Teff vs Wheat germ Carbs

Counting carbs can be important for some people for different reasons, including blood sugar control, weight management, or athletic performance.

It’s also important for people on a keto diet, so let’s compare the carbs content in teff and wheat germ.

The total amount of carbohydrates is around 29% higher in teff than in wheat germ. It has 73.1 grams per 100 grams, compared to 51.8 grams in wheat germ.

There’s less sugar in wheat germ than in teff, 44% precisely.

That said, 100 grams of wheat germ contains 1 grams of sugar, while the same amount of teff contains 1.8 grams.

Lastly, let’s take a look at the dietary fiber in teff and wheat germ.

Dietary fiber keeps the digestive system healthy and helps with weight management by promoting a sense of fullness.

With 13.2 grams of fiber per 100 grams, wheat germ is a better source of fiber than teff which offers 8 grams per 100 gram portion.

Teff vs Wheat germ Fats

Like most other grains, teff and wheat germ are low in fat.

Fats in teff and wheat germ are mostly healthy unsaturated fats. They are naturally cholesterol-free and trans-fat-free.

Total fat in teff and wheat germ:

  • Teff: 2.4 grams per 100 grams
  • Wheat germ: 9.7 per 100 grams

Speaking of saturated fats, teff is 76% lower in saturated fats.

Teff and wheat germ contain 0.4 grams and 1.7 grams of saturated fat per 100 grams, respectively.

Teff vs Wheat germ Vitamins Content

This section will discuss the vitamin content of teff and wheat germ.

Vitamins are micronutrients, meaning we need only a small amount. However, they are very important for many processes in our bodies.

Teff has a higher amount of vitamin B1 (Thiamine), vitamin B2 (Riboflavin), vitamin B3 (Niacin), vitamin B5 (Pantothenic acid), vitamin B6 (Pyroxidine), vitamin B9 (Folate), vitamin E, and vitamin K.

However, wheat germ has a higher amount of vitamin A.

Teff and wheat germ contain the same amount of vitamin C, vitamin D, and vitamin B12 (Cobalamin).

The following table shows the exact amount of vitamins teff and wheat germ contain side by side, so you can easily compare them.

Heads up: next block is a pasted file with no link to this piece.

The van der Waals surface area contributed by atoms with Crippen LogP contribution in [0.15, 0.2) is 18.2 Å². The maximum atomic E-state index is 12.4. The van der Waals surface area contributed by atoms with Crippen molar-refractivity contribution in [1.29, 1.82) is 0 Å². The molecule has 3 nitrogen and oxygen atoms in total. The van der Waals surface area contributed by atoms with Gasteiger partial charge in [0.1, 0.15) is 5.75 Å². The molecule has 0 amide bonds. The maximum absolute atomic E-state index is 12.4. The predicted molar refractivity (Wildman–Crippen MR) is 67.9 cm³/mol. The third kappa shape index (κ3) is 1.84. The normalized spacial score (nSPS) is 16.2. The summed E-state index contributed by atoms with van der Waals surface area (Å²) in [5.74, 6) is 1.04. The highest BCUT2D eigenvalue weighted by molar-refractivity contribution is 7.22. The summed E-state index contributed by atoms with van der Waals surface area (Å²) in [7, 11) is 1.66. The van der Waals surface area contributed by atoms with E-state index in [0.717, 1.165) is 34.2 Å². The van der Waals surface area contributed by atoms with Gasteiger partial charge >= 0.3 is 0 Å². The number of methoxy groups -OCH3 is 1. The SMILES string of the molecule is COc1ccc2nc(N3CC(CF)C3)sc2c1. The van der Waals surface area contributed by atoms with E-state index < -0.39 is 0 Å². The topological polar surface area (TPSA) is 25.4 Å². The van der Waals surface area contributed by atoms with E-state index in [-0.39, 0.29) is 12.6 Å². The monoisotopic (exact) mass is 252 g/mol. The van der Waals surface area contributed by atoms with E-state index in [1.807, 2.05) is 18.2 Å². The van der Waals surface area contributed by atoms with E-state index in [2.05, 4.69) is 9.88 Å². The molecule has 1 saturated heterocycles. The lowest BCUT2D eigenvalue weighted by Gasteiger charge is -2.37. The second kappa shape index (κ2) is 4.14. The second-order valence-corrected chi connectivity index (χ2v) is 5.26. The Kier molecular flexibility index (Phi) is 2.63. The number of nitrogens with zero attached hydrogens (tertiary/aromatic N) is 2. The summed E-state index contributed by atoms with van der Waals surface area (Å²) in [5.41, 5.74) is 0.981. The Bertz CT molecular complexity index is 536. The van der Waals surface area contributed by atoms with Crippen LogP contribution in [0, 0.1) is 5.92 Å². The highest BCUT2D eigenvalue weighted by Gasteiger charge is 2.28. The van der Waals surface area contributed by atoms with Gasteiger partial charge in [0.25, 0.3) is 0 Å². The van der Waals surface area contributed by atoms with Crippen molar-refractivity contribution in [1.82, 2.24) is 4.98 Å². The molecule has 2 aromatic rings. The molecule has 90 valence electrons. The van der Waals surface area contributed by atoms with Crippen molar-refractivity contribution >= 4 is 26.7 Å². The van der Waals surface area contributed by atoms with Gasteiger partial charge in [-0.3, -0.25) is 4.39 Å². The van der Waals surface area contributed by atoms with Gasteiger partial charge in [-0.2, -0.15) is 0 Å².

TeffWheat germ
Vitamin A9 IU0
Vitamin C00
Vitamin D00
Vitamin B1 (Thiamine)0.39 mg1.88 mg
Vitamin B2 (Riboflavin)0.27 mg0.499 mg
Vitamin B3 (Niacin)3.363 mg6.81 mg
Vitamin B5 (Pantothenic acid)0.942 mg2.26 mg
Vitamin B6 (Pyroxidine)0.482 mg1.3 mg
Vitamin B9 (Folate)0281 µg
Vitamin B12 (Cobalamin)00
Vitamin E0.08 mg0.85 mg
Vitamin K1.9 µg5.9 µg

Teff vs Wheat germ Minerals Content

Minerals are important for our body to function properly. We need only a small amount of minerals, so they are called micronutrients.

Some minerals, like iron, calcium, zinc, or iodine, are relatively hard to get on a plant-based diet, so it’s important to choose your foods thoughtfully. This part of the teff and wheat germ comparison focuses on their mineral content.

Teff is a better source of magnesium, manganese, phosphorus, potassium, selenium, and zinc than wheat germ.

On the other hand, wheat germ is a higher amount of calcium, copper, and iron.

Teff and wheat germ contain the same amount of fluoride, and sodium.

Check out the table below to learn how teff and wheat germ compare when it comes to mineral content.

TeffWheat germ
Calcium180 mg39 mg
Copper0.81 mg0.796 mg
Iron7.63 mg6.26 mg
Magnesium184 mg239 mg
Manganese9.24 mg13.3 mg
Phosphorus429 mg842 mg
Potassium427 mg892 mg
Selenium4.4 µg79.2 µg
Sodium12 mg12 mg
Zinc3.63 mg12.3 mg

The Final Word

This article highlighted the similarities and differences between teff and wheat germ.

Grains, also known as cereal grains, are an important source of nutrition for many people around the world. They are a rich source of carbohydrates, which provide energy for the body.

Whole grains contain important vitamins and minerals, such as B vitamins and iron. Whole grains, in particular, are high in dietary fiber and can help with digestion and weight management.

They may also have other health benefits, such as reducing the risk of heart disease, diabetes, and certain types of cancer.

Grains are also a staple food and an important source of food security in many parts of the world.